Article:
The mass majority of humankind fails to appreciate the importance of a healthy and biologically diverse biosphere to our persistence as a species. As stated in World at Risk, “richness and variety of life are perhaps Earth’s greatest wonder and one of its most important resources because human survival completely depends on the effective functioning of global biological systems” (Allman). Health ecosystems provide “essential attributes such as food, fuel, water, fiber, medicine, recycling of nutrients, purification of air and water, and pollination of crops” (Bernstein). Human activities, however, are currently wreaking havoc on biodiversity, posing dramatic economic and possibly catastrophic risks to human survival. From World at Risk: “Habitat destruction is the primary driver of biodiversity decline in almost every area of the world, with overexploitation, introduction of alien species, and pollution also contributing,” all results of human activity (Allman). Humans have singlehandedly instigated another mass extinction of Earth’s species. “As many as 2 million species of plants and animals will be exterminated worldwide by the middle of the next century” putting “the natural ecosystems on which humans depend” in danger of collapse (Pimental 747). Yet, “our educational and economic system is headed away from, rather than toward, an intense consciousness of the land” (Leopold). Conservation education is minimal, a topic only briefly mentioned in high school biology courses, and diluted by misleading political debate. We continue to consume in excess, oblivious of the source or content of our products, and debate temporary issues that distract from the real problems at hand. To stress the importance in becoming more conscious of our interactions with the environment, I will first explain the value of biodiversity from a more economic perspective.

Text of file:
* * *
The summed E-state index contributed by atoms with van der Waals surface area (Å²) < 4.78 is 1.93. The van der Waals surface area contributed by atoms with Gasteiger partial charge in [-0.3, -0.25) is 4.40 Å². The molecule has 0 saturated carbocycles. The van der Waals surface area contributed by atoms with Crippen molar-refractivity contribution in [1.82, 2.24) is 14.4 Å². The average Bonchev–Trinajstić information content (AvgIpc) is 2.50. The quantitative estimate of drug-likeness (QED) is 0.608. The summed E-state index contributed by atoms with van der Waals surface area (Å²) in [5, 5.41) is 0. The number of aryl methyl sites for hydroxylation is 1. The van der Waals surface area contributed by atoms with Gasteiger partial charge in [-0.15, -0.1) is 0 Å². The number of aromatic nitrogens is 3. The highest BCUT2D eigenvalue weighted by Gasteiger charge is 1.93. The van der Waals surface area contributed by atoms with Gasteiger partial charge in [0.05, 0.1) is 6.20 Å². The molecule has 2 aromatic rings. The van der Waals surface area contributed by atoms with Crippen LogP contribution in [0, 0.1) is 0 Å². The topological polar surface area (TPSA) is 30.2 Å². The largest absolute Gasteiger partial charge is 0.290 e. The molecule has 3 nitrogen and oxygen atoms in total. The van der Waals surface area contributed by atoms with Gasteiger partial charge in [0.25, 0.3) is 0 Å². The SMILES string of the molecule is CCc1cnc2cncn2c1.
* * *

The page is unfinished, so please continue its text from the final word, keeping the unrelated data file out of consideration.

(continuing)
Agriculture is an exclusively human behavior, often representative of our ability to tame and manipulate the landscape to our needs. However, successful agriculture is just as in need of biodiversity as any ecosystem. Quality crop production is reliant upon “diverse soil biota” and the presence of nitrogen fixing plants (Pimental 748-749). But irresponsible farming methods, such as planting the same crop every year and not rotating fields, exhaust the soil to the point where it is not usable for crop production and takes years to recover. Declines in biodiversity also increase the risk of crop damages due to pests. “Worldwide, pests reduce the yields of major crops by approximately 42% each year, despite the application of an estimated 2.5 x 106 t/yr of pesticides as a cost of $26 billion” (Pimental 751). As pesticides are largely ineffective at pest control, pests cause losses of an estimate $244 billion per year in crop damage (Pimental 751). In stark contrast, “approximately 99% of pests are controlled by natural enemy species and host plant resistance” when these pests occur in their natural habitat (Pimental 751). If the natural enemies of pests were to vanish, “70% of crops could be lost to pests…increasing the cost of losses to approximately $400 billion per year” (Pimental 751). As previously stated, extinction rates are at phenomenally high levels, making the disappearance of natural predators a concern for the agricultural economy as pests are less restricted in their natural regions. Human travel has dramatically increased the rate of foreign species introduction into new areas. These alien species have no natural predators in their new habitat and the plants they feed upon are not evolved to contend with foreign pests. These pests can wreak havoc upon crops and local wildlife populations. The brown snake, as an example, is an invasive species from Australia who made its way by plane to islands such as Hawaii and Guam and is destroying native bird populations. The kudzu bug, an Asian migrant, has made its way into the United States and consumes soy beans, a major cash crop, with little competition. These are but a few examples of alien species which can make their way to new habitats through human carelessness. Pollinators are affected by “habitat fragmentation and loss…causing precipitous declines in wild pollinators, thereby threatening their beneficial activities in both natural and agricultural systems” (Pimental 753). The immense amount of food required to maintain the human population depends upon the balanced functioning of predator-prey dynamics in the surrounding ecosystem. Loss of species and foreign species incursions upset these interactions and put both wild and agricultural systems at risk.